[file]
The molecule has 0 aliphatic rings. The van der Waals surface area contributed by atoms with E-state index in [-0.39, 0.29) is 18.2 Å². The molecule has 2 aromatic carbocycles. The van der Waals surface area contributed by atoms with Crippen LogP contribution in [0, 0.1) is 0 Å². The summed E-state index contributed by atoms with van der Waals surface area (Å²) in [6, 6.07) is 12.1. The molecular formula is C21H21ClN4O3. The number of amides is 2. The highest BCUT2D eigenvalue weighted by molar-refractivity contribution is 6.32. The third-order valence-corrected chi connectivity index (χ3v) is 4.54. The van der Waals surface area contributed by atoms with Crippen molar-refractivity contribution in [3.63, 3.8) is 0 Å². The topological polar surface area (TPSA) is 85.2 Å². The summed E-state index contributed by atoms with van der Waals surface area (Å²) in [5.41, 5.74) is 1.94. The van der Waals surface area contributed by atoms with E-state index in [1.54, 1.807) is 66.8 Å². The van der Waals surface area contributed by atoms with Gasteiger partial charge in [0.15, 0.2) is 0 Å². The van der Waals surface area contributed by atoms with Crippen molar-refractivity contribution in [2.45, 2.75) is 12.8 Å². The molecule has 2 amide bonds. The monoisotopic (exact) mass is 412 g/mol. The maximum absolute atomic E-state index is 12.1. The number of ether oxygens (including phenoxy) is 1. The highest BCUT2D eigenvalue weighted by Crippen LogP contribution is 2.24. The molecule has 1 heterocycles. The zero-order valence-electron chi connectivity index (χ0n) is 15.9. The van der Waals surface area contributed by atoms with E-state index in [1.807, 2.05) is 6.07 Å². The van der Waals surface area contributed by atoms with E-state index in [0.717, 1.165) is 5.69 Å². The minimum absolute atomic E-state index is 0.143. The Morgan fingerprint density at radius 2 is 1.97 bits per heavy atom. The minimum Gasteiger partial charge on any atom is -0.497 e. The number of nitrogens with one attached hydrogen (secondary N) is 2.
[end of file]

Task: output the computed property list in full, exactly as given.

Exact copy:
The molecule has 0 aliphatic rings. The van der Waals surface area contributed by atoms with E-state index in [-0.39, 0.29) is 18.2 Å². The molecule has 2 aromatic carbocycles. The van der Waals surface area contributed by atoms with Crippen LogP contribution in [0, 0.1) is 0 Å². The summed E-state index contributed by atoms with van der Waals surface area (Å²) in [6, 6.07) is 12.1. The molecular formula is C21H21ClN4O3. The number of amides is 2. The highest BCUT2D eigenvalue weighted by molar-refractivity contribution is 6.32. The third-order valence-corrected chi connectivity index (χ3v) is 4.54. The van der Waals surface area contributed by atoms with Crippen molar-refractivity contribution in [3.63, 3.8) is 0 Å². The topological polar surface area (TPSA) is 85.2 Å². The summed E-state index contributed by atoms with van der Waals surface area (Å²) in [5.41, 5.74) is 1.94. The van der Waals surface area contributed by atoms with E-state index in [1.54, 1.807) is 66.8 Å². The van der Waals surface area contributed by atoms with Gasteiger partial charge in [0.15, 0.2) is 0 Å². The van der Waals surface area contributed by atoms with Crippen molar-refractivity contribution in [2.45, 2.75) is 12.8 Å². The molecule has 2 amide bonds. The monoisotopic (exact) mass is 412 g/mol. The maximum absolute atomic E-state index is 12.1. The number of ether oxygens (including phenoxy) is 1. The highest BCUT2D eigenvalue weighted by Crippen LogP contribution is 2.24. The molecule has 1 heterocycles. The zero-order valence-electron chi connectivity index (χ0n) is 15.9. The van der Waals surface area contributed by atoms with E-state index in [1.807, 2.05) is 6.07 Å². The van der Waals surface area contributed by atoms with E-state index in [0.717, 1.165) is 5.69 Å². The minimum absolute atomic E-state index is 0.143. The Morgan fingerprint density at radius 2 is 1.97 bits per heavy atom. The minimum Gasteiger partial charge on any atom is -0.497 e. The number of nitrogens with one attached hydrogen (secondary N) is 2.